Unfortunately, there is no shortage of bad continuing education instructors. Whether it’s a boring delivery, explanations that are either too simple or too complex, content that is never made to feel practical and useful, or something else, almost any CFP practitioner has probably gone through the experience recently.
And the challenge is perhaps especially acute in regards to Ethics CE, where many presentations are either dealing with very abstract ethics concepts or very narrow case situations that may not feel relevant, and the number of instructors is already very limited.
In response, the CFP Board has changed the requirements to be an eligible CFP Ethics CE instructor in the future, requiring all such instructors to have held the CFP certification for at least 5 years to be eligible, to ensure that the instructor has the experience to make Ethics CE relevant. The problem? This requirement still does nothing to ensure that the instructor is a good teacher who knows how to make the content relevant for an audience!
The inspiration for today’s blog post is a follow-up on two prior blog posts I’ve shared in the past week regarding the CFP Board’s decision to change the requirements for Ethics CE credit and how to improve the quality of educational content. I wanted to focus in, though, on the particular issue of how we improve the quality of CFP CE instructors, instead of ‘just’ the content itself.
As I mentioned in my earlier blog post, the CFP Board’s latest solution to improve the quality of Ethics CE providers in particular is to require all such instructors to have held the CFP certification for at least 5 years. Notably, since granting the marks themselves also requires the individual to have at least three years of experience, this instructor certification requirement ensures not only familiarity with the CFP marks in particular, but some amount of actual financial planning experience as well. The intention is relatively straightforward – by ensuring instructors have been through the CFP program and have hands-on financial planning experience, they will be able to make Ethics CE content relevant and practical to an audience of CFP certificants.
Unfortunately, there’s just one problem (well, actually, there are several that we’ll talk about shortly): simply having the CFP certification and some experience doesn’t mean the instructor will actually have any skill whatsoever at being a teacher and making the content relevant for the audience! Of course, this challenge isn’t unique to financial planning; just ask any current or former college student who went to the class of an absolutely brilliant professor who was a recognized expert in his/her field with real world experience who had no clue how to convey the subject matter in a useful and relevant way to the students. Just because you have subject matter expertise and real world experience doesn’t mean you have any idea how to teach it to others!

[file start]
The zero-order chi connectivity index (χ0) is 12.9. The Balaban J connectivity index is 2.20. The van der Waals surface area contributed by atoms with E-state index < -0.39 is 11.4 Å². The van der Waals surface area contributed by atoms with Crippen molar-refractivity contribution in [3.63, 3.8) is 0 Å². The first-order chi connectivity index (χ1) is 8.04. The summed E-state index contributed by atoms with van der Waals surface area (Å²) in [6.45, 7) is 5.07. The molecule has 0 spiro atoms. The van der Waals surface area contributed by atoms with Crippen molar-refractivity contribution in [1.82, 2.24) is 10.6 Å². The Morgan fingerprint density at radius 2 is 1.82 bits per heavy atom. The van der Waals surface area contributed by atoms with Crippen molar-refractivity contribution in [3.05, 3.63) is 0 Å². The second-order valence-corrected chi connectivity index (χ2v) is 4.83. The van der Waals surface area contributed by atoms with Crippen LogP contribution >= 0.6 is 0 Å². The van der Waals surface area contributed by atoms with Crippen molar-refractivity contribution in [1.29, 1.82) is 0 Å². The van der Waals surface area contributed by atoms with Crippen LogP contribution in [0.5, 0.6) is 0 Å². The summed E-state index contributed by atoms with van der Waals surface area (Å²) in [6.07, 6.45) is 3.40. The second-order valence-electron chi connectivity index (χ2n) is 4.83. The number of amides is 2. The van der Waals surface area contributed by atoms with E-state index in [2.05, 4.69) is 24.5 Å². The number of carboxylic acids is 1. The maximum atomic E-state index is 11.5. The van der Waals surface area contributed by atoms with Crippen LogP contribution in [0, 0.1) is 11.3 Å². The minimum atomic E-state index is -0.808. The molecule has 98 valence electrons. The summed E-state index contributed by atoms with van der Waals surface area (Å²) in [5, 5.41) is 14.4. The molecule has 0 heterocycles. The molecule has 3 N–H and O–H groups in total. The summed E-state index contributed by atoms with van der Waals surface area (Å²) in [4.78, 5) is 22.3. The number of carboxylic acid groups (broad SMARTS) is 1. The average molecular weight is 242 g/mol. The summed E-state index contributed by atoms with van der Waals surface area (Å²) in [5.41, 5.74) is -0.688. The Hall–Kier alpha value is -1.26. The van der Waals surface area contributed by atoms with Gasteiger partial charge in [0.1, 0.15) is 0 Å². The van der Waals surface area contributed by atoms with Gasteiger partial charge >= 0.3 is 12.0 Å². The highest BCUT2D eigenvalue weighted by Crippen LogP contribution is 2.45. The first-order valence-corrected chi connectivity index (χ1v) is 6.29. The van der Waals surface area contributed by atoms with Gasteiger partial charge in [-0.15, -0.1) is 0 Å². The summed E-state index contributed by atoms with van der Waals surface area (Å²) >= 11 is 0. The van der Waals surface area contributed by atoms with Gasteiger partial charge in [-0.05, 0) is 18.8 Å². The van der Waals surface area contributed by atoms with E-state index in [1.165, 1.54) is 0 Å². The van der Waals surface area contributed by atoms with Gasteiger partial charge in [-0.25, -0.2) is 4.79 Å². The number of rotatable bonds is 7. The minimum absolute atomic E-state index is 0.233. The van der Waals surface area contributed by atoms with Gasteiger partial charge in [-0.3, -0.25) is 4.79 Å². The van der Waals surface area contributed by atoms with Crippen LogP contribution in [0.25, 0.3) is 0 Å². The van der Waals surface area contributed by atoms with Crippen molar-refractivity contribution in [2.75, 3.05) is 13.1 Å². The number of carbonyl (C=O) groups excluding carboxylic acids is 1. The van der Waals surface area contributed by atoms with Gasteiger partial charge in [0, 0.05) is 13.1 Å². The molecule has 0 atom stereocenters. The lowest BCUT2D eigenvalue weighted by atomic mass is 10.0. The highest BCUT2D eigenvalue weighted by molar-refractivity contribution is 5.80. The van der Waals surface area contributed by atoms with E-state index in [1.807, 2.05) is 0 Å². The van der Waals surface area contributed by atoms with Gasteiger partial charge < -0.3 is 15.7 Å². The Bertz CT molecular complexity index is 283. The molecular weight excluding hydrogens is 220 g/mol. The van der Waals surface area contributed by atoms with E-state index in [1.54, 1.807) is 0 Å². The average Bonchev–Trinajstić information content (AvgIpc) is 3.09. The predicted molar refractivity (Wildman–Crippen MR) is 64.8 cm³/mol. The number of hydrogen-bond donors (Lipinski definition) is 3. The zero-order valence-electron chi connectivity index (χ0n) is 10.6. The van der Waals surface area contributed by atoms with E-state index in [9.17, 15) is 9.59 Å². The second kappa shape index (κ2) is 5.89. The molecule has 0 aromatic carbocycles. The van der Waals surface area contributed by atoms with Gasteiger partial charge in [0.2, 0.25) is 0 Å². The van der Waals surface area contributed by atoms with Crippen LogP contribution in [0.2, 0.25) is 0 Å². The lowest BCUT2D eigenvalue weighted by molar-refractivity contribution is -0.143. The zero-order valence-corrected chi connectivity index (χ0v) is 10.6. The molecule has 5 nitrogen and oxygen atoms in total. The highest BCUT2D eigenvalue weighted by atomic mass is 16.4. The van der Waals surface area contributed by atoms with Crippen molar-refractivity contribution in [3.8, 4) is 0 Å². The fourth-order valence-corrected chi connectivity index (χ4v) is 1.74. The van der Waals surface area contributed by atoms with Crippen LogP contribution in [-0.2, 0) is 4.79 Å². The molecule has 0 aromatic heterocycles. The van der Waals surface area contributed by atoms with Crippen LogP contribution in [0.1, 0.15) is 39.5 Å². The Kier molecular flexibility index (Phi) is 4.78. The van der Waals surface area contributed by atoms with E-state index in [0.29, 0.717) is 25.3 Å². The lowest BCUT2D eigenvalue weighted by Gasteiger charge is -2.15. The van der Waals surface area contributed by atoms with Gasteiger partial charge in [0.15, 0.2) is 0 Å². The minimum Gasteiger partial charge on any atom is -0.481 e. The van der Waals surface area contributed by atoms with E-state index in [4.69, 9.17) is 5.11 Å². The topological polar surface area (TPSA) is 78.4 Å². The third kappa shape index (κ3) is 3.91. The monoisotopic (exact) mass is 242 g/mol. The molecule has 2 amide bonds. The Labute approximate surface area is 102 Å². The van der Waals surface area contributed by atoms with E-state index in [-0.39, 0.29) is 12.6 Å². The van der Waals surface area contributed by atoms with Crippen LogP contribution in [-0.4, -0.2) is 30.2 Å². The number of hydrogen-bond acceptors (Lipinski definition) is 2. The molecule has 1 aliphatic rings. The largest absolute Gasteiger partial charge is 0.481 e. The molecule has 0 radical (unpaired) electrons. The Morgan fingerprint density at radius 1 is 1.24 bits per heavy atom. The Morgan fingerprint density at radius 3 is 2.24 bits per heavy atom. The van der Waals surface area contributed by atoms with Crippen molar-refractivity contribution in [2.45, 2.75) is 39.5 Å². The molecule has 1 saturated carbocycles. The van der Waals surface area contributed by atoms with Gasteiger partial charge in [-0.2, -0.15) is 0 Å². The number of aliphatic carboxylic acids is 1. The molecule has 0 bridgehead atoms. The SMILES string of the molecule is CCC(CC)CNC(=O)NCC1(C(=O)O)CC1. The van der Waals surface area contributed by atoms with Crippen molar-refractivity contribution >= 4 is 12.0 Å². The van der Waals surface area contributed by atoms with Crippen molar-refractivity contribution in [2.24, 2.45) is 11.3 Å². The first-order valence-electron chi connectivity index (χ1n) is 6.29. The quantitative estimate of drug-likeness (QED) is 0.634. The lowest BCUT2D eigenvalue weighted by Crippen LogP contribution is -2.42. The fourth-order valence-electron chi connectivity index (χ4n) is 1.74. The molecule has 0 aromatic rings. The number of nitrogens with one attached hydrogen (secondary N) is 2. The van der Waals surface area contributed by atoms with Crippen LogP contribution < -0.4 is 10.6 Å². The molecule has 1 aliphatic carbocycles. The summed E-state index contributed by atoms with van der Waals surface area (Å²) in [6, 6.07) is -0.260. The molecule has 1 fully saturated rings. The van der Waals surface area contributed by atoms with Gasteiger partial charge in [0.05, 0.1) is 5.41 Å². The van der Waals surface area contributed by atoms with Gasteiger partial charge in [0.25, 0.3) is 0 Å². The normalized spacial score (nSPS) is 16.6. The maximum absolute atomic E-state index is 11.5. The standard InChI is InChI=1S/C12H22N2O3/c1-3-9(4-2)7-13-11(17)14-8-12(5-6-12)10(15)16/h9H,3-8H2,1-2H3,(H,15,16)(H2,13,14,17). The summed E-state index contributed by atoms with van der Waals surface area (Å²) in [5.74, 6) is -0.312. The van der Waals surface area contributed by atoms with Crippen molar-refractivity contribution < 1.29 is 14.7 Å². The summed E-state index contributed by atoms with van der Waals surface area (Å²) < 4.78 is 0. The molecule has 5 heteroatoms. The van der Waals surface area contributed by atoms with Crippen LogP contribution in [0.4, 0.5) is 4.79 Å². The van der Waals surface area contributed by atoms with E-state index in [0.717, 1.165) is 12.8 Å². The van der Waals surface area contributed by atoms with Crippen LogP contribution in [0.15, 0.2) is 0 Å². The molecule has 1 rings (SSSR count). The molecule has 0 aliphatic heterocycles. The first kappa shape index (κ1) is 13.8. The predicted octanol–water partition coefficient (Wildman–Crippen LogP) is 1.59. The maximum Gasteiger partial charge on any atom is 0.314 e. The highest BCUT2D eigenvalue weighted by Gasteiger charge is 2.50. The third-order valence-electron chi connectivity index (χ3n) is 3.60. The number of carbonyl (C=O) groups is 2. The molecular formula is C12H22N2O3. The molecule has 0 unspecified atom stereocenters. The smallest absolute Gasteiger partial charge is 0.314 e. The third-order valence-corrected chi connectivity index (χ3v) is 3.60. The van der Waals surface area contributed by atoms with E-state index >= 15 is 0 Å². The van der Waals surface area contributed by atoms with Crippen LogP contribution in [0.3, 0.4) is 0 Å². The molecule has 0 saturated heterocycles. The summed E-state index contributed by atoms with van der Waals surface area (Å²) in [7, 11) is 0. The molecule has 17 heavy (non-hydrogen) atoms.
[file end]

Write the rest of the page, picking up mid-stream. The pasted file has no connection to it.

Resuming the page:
In addition, it’s worth noting that just having a CFP certification does not, itself, make you an expert in the CFP Board’s Standards of Professional Conduct. In fact, the 5-year requirement for CFP certification means that no instructor will be eligible to teach Ethics CE unless they earned their designation in 2006 or earlier, while the latest significant revision to the Standards of Professional Conduct occurred in 2008. In other words, the only people who will be eligible to teach Ethics CE are those who never studied the current version of the Standards of Professional Conduct that are supposed to be taught! On the other hand, individuals who earned their CFP certification 30 years ago, before International Board of Standards and Practices for Certified Financial Planners (IBCFP) even introduced a Code of Ethics, and before the CFP certification ever had a comprehensive test of this knowledge, are fully eligible Ethics CE instructors? Of course, one would hope that anyone who chooses to be an instructor on this topic would do the extra due diligence research and work to ensure that they are fully up to speed on the latest rules and content; yet sadly, educating yourself on the standards, to the point that you’re capable of teaching others, is itself not eligible for Ethics CE credit for the instructor (as pointed out in one of the comments to my blog post last week)!